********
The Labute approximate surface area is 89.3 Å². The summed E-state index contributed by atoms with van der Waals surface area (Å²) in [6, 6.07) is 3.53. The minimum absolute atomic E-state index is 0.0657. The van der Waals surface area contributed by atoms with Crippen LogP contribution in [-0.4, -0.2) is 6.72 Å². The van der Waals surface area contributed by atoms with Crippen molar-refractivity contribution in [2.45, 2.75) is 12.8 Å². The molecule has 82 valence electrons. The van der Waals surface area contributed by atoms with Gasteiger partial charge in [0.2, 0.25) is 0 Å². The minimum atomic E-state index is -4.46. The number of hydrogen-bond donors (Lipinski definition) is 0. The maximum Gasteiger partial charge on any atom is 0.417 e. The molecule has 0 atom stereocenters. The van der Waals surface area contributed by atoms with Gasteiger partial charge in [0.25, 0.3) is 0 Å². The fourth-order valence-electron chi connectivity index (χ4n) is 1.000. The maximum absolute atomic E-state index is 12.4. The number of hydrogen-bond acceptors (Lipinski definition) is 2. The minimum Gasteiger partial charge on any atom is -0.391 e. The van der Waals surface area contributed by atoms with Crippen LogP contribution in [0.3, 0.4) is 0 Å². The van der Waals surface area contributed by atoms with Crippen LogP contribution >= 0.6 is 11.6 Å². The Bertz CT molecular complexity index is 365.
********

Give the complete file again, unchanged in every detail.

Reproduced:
The Labute approximate surface area is 89.3 Å². The summed E-state index contributed by atoms with van der Waals surface area (Å²) in [6, 6.07) is 3.53. The minimum absolute atomic E-state index is 0.0657. The van der Waals surface area contributed by atoms with Crippen LogP contribution in [-0.4, -0.2) is 6.72 Å². The van der Waals surface area contributed by atoms with Crippen molar-refractivity contribution in [2.45, 2.75) is 12.8 Å². The molecule has 82 valence electrons. The van der Waals surface area contributed by atoms with Gasteiger partial charge in [0.2, 0.25) is 0 Å². The minimum atomic E-state index is -4.46. The number of hydrogen-bond donors (Lipinski definition) is 0. The maximum Gasteiger partial charge on any atom is 0.417 e. The molecule has 0 atom stereocenters. The van der Waals surface area contributed by atoms with Gasteiger partial charge in [0.25, 0.3) is 0 Å². The fourth-order valence-electron chi connectivity index (χ4n) is 1.000. The maximum absolute atomic E-state index is 12.4. The number of hydrogen-bond acceptors (Lipinski definition) is 2. The minimum Gasteiger partial charge on any atom is -0.391 e. The van der Waals surface area contributed by atoms with Crippen LogP contribution in [0.3, 0.4) is 0 Å². The van der Waals surface area contributed by atoms with Crippen LogP contribution >= 0.6 is 11.6 Å². The Bertz CT molecular complexity index is 365.